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GM Expands Recall as Fatality Reports Double

<p>A faulty ignition switch inadvertently can be turned to the “off” or accessory positions, turning off the engine and electrical components.</p>
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Under mounting pressure, General Motors doubled a recall involving defective ignition switches ─ now linked to 31 crashes and at least 13 fatalities.

The maker also apologized for the problem, which critics say it has long known about and failed to respond to in a timely manner.

“Ensuring our customers’ safety is our first order of business,” said GM North America President Alan Batey. “We are deeply sorry and we are working to address this issue as quickly as we can.”

The maker first announced plans to recall nearly 800,000 older compact models about two weeks ago. At the time, GM officials said it knew of 22 accidents and six fatalities connected to the problem. The expanded recall affects 1.6 million vehicles in the U.S., Canada and Mexico.

The issue involves a defective ignition switch that inadvertently can be turned either to the “off” or accessory positions, turning off the engine and most electrical components. That includes vehicle airbag systems that would be needed in a crash.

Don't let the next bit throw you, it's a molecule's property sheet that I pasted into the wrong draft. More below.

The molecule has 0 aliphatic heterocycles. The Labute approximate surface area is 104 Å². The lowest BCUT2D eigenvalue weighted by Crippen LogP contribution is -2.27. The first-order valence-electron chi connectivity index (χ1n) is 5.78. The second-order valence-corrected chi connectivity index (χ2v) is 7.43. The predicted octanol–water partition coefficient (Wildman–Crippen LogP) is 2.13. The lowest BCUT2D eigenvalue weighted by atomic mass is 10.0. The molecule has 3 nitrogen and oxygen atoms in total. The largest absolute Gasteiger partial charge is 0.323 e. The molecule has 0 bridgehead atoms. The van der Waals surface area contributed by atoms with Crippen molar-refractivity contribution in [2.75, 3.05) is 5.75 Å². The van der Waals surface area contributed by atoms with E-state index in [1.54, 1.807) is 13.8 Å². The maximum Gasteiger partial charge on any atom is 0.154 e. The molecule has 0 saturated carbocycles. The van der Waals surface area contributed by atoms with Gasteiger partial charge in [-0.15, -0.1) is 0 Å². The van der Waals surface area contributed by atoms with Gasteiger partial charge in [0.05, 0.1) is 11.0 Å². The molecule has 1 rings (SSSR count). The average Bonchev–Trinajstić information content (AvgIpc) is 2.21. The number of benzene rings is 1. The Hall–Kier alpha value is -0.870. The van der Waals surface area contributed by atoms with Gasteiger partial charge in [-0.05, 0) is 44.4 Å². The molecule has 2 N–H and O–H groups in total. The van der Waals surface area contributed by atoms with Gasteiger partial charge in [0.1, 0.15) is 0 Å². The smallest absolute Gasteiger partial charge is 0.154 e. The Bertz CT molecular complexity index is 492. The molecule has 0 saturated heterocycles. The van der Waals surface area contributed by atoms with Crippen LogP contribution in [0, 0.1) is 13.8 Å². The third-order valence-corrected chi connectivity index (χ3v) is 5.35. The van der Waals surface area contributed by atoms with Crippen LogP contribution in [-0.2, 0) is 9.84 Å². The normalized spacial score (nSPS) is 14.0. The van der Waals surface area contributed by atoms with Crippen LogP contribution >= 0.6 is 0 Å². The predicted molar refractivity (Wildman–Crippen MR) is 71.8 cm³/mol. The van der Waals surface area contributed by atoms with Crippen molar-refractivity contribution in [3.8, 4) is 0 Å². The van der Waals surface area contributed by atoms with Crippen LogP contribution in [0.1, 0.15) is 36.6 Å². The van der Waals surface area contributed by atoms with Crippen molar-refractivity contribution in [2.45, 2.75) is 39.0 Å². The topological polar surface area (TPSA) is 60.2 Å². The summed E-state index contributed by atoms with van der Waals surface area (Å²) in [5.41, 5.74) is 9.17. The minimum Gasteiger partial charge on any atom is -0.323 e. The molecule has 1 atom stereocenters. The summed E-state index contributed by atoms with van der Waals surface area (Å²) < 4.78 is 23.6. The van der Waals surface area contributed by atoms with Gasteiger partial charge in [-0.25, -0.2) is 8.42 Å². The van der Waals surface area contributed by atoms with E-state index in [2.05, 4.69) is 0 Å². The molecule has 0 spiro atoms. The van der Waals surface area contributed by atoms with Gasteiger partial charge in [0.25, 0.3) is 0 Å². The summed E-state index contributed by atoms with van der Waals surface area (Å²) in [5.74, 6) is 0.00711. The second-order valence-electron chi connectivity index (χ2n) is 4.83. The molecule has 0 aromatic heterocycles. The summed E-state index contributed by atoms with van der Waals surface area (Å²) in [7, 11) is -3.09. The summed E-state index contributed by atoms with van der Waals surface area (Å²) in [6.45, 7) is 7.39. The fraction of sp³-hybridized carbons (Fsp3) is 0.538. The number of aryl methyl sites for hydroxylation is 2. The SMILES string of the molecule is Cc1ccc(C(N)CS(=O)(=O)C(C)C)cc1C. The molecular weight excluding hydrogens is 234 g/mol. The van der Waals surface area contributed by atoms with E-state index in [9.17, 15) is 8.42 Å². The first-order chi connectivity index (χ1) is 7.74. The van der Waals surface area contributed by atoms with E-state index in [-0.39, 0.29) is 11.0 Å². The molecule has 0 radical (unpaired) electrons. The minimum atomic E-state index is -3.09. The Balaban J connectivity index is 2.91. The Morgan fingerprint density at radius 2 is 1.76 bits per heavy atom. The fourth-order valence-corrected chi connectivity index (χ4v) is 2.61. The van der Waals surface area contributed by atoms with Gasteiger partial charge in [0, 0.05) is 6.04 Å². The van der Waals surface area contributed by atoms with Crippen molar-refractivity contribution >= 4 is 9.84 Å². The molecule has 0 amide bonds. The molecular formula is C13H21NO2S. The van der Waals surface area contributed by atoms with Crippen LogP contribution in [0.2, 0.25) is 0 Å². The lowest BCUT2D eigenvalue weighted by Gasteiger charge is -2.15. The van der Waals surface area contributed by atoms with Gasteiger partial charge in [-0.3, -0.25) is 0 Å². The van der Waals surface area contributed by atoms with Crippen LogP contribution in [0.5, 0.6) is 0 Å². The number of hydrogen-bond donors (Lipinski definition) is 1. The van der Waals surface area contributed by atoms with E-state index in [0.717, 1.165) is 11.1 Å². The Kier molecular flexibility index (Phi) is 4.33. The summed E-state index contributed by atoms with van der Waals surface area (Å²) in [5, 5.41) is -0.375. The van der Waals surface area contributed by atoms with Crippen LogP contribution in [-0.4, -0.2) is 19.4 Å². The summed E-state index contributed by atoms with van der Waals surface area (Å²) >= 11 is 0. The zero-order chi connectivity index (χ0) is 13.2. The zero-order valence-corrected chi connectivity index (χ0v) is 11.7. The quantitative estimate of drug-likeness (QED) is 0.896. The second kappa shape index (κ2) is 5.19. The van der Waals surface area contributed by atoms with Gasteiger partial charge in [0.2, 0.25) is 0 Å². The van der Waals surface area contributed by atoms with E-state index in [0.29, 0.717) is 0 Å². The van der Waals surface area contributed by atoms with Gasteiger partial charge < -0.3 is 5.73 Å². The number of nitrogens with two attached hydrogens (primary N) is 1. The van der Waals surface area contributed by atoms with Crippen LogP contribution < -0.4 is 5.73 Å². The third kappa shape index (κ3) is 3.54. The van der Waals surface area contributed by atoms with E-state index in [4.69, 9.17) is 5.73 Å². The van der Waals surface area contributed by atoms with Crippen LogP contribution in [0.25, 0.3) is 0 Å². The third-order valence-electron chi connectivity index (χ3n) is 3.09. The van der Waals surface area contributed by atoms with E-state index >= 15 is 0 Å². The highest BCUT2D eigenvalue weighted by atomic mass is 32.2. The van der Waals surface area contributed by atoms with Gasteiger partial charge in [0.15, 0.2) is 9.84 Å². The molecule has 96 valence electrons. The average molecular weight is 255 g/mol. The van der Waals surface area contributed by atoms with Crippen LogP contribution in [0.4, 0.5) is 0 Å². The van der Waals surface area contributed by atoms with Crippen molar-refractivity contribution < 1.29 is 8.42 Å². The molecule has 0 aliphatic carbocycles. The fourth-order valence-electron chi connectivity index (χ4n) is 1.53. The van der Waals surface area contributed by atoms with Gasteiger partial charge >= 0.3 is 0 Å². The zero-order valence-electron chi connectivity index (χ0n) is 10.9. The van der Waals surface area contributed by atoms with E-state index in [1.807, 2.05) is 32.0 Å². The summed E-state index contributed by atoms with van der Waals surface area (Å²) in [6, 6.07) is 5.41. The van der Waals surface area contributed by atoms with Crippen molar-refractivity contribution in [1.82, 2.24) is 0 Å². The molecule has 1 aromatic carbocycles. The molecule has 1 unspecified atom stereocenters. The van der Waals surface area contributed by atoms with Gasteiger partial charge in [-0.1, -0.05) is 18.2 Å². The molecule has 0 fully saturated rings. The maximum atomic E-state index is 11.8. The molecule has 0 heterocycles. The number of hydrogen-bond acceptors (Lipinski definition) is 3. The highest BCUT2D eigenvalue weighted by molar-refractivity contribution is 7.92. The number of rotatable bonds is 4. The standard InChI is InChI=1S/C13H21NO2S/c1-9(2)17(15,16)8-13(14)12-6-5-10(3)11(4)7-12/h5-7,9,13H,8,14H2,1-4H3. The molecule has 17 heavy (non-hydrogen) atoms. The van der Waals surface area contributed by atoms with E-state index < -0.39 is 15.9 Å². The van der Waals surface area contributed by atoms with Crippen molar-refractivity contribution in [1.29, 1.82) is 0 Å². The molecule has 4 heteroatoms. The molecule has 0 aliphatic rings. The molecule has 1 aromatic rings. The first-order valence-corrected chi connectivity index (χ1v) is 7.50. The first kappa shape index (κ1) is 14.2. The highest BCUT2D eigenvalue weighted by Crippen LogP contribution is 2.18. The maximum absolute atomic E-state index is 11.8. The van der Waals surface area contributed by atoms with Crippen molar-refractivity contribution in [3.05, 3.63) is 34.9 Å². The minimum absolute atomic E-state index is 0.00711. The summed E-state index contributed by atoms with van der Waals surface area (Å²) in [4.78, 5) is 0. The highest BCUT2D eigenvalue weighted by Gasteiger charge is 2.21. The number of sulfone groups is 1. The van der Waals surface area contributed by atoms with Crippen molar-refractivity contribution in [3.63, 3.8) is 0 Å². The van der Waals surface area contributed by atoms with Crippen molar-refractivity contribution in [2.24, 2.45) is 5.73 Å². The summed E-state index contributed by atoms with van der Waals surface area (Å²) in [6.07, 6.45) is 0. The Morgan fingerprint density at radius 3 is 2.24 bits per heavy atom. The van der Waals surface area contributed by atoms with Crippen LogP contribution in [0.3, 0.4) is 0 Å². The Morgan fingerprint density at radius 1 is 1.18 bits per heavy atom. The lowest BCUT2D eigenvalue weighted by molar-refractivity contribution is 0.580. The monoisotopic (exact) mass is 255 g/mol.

The first announcement covered the Chevrolet Cobalt and Pontiac G5 sedans sold in North America during model-years 2005 through 2007, and the Pontiac Pursuit sold in Canada. But GM came under fire from safety advocates who contended it had excluded a number of vehicles using the same defective ignition switch.

Added to the recalled list are 2003-2007 Saturn Ions, 2006-2007 Chevrolet HHRs, and 2006-2007 Pontiac Solstice and Saturn Sky models.

GM has been accused of waiting longer than necessary to address the problem. Federal regulations cover how and when a manufacturer must act on a known safety defect. Makers including Ford, BMW and Toyota have faced hefty penalties in recent years and GM could, as well, if the National Highway Traffic Safety Administration were to determine it delayed the recall unnecessarily.

The maker said it has submitted documentation to NHTSA – including a chronology of its actions on the switch problem.

“The chronology shows that the process employed to examine this phenomenon was not as robust as it should have been,” GM’s Batey said.

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